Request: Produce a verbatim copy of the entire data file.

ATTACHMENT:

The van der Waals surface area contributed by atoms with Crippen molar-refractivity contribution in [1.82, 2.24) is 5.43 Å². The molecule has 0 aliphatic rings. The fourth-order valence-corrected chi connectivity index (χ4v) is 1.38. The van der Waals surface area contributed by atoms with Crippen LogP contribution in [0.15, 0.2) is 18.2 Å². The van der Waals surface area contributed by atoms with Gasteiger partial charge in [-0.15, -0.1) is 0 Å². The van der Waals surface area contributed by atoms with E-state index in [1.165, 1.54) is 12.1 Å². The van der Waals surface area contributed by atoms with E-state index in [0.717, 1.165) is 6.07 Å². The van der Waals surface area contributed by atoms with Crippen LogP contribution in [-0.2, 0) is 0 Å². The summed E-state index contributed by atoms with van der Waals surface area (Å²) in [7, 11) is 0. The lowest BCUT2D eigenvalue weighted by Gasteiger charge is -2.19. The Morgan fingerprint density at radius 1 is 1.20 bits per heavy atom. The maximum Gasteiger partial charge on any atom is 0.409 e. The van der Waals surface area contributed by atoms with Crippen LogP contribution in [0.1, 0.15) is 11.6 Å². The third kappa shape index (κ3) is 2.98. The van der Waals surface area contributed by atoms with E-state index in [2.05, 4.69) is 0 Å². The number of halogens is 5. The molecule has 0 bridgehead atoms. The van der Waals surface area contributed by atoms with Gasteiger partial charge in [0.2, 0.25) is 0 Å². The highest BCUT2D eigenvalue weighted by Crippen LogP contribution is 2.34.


The van der Waals surface area contributed by atoms with Crippen molar-refractivity contribution in [1.82, 2.24) is 5.43 Å². The molecule has 0 aliphatic rings. The fourth-order valence-corrected chi connectivity index (χ4v) is 1.38. The van der Waals surface area contributed by atoms with Crippen LogP contribution in [0.15, 0.2) is 18.2 Å². The van der Waals surface area contributed by atoms with Gasteiger partial charge in [-0.15, -0.1) is 0 Å². The van der Waals surface area contributed by atoms with E-state index in [1.165, 1.54) is 12.1 Å². The van der Waals surface area contributed by atoms with E-state index in [0.717, 1.165) is 6.07 Å². The van der Waals surface area contributed by atoms with Crippen LogP contribution in [-0.2, 0) is 0 Å². The summed E-state index contributed by atoms with van der Waals surface area (Å²) in [7, 11) is 0. The lowest BCUT2D eigenvalue weighted by Gasteiger charge is -2.19. The Morgan fingerprint density at radius 1 is 1.20 bits per heavy atom. The maximum Gasteiger partial charge on any atom is 0.409 e. The van der Waals surface area contributed by atoms with Crippen LogP contribution in [0.1, 0.15) is 11.6 Å². The third kappa shape index (κ3) is 2.98. The van der Waals surface area contributed by atoms with E-state index in [2.05, 4.69) is 0 Å². The number of halogens is 5. The molecule has 0 bridgehead atoms. The van der Waals surface area contributed by atoms with Gasteiger partial charge in [0.2, 0.25) is 0 Å². The highest BCUT2D eigenvalue weighted by Crippen LogP contribution is 2.34.